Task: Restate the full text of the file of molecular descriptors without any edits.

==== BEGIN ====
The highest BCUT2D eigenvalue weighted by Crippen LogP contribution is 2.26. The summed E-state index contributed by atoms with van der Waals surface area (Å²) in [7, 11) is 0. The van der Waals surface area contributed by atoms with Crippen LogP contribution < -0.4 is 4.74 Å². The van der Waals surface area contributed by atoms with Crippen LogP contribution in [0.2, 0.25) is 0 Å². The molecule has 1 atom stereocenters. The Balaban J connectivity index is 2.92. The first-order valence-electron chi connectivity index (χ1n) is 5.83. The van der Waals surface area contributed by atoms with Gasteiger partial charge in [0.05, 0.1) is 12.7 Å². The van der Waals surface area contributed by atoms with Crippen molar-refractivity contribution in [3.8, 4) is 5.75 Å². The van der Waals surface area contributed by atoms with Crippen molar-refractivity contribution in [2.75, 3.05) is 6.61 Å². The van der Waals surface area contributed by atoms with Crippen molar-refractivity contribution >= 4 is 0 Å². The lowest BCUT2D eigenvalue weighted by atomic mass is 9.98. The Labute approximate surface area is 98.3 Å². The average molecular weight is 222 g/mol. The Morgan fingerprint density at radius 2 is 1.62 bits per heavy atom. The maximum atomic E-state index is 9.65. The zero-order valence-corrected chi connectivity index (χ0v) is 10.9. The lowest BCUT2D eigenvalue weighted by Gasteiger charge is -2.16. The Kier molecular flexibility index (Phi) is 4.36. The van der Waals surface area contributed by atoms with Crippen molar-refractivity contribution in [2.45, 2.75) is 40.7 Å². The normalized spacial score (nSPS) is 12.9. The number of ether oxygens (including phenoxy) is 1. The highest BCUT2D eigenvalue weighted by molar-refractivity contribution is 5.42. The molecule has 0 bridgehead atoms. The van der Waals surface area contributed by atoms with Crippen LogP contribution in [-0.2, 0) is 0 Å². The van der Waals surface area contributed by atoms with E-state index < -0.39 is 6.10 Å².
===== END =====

The highest BCUT2D eigenvalue weighted by Crippen LogP contribution is 2.26. The summed E-state index contributed by atoms with van der Waals surface area (Å²) in [7, 11) is 0. The van der Waals surface area contributed by atoms with Crippen LogP contribution < -0.4 is 4.74 Å². The van der Waals surface area contributed by atoms with Crippen LogP contribution in [0.2, 0.25) is 0 Å². The molecule has 1 atom stereocenters. The Balaban J connectivity index is 2.92. The first-order valence-electron chi connectivity index (χ1n) is 5.83. The van der Waals surface area contributed by atoms with Gasteiger partial charge in [0.05, 0.1) is 12.7 Å². The van der Waals surface area contributed by atoms with Crippen molar-refractivity contribution in [3.8, 4) is 5.75 Å². The van der Waals surface area contributed by atoms with Crippen molar-refractivity contribution in [2.75, 3.05) is 6.61 Å². The van der Waals surface area contributed by atoms with Crippen molar-refractivity contribution >= 4 is 0 Å². The lowest BCUT2D eigenvalue weighted by atomic mass is 9.98. The Labute approximate surface area is 98.3 Å². The average molecular weight is 222 g/mol. The Morgan fingerprint density at radius 2 is 1.62 bits per heavy atom. The maximum atomic E-state index is 9.65. The zero-order valence-corrected chi connectivity index (χ0v) is 10.9. The lowest BCUT2D eigenvalue weighted by Gasteiger charge is -2.16. The Kier molecular flexibility index (Phi) is 4.36. The van der Waals surface area contributed by atoms with Crippen molar-refractivity contribution in [2.45, 2.75) is 40.7 Å². The normalized spacial score (nSPS) is 12.9. The number of ether oxygens (including phenoxy) is 1. The highest BCUT2D eigenvalue weighted by molar-refractivity contribution is 5.42. The molecule has 0 bridgehead atoms. The van der Waals surface area contributed by atoms with Crippen LogP contribution in [-0.2, 0) is 0 Å². The van der Waals surface area contributed by atoms with E-state index < -0.39 is 6.10 Å².